Unpredictability is a tremendous advantage in wartime, as any study of the greatest generals in history will quickly reveal. But is it equally effective as a tool in the geopolitical machinations of sovereign countries?
Yes, and President Trump demonstrated that in his four years in office, as did President Reagan in his eight years. Never mind the drooling imbeciles of the left who see every American action that isn’t predicated on the sclerotic thinking of the dying countries of Western Europe as an outrageous provocation and tantamount to global thermonuclear warfare.
Pay attention to what didn’t happen during President Trump’s time as Commander in Chief. You know…when the world was terrified that the lunatic in the White House was going to start wars over tariffs on kewpie dolls or nasty tweets or a host of trivial things that sometimes blow up into very serious things…like wars.
Except that didn’t happen. Maybe the world wasn’t sure of America’s response, and decided that channeling Falstaff’s “discretion is the better part of valor” was a better plan than finding out whether America still had teeth.
The Biden administration’s Nuclear Posture Review (NPR), launched in July 2021, is likely to be completed in early 2022. Although it will deal with several issues related to the United States’ nuclear deterrent – including the future size, composition and modernization of the nuclear force – perhaps the most important strategic question it will address is whether to adopt a no-first-use declaratory policy.
In contrast to the policy spelled out in the 2018 NPR, which permits the U.S. to use nuclear weapons first “in extreme circumstances to defend the vital interests of the United States, its allies, and partners,” a no-first-use (NFU) policy would prohibit the use of nuclear weapons except in response to a nuclear attack.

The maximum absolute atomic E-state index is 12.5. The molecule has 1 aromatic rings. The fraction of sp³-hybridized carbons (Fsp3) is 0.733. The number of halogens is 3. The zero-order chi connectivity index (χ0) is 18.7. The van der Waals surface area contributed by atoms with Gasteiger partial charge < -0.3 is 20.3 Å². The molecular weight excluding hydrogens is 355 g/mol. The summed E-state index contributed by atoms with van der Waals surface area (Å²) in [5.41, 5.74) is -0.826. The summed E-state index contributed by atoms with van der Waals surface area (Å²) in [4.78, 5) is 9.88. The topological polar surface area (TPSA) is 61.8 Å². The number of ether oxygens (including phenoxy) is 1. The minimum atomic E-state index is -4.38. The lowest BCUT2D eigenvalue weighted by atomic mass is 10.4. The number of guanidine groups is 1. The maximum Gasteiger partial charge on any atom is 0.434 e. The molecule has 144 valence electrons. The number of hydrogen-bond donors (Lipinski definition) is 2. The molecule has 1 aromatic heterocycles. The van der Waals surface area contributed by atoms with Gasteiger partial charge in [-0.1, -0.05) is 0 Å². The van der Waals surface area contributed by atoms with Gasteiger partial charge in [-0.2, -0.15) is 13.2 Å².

But as is becoming the norm in current American strategic thinking (or lack thereof), We may be close to doing something amazingly stupid and dangerous. The Biden junta may be considering an official “No First Use” (NFU) policy for nuclear weapons. If they do, and I have no doubt that the pressure from the hard left is significant, we will have hamstrung or strategic responses to rapidly growing threats to our allies (the few that we have left) and more alarmingly, to our continued presence on the world economic stage, not to mention our position as a counterbalance to Chinese expansion and Russian re-expansion (into Eastern Europe).
I am not suggesting that we return to the concept of Pax Americana. We have lost too many fine men in wars without end and campaigns to nowhere. But standing firm alongside our allies (formal or otherwise) against authoritarian expansion is a reasonable strategic plan, and one that will be fatally damaged if we forswear first use of every weapon at our disposal, including nuclear weapons.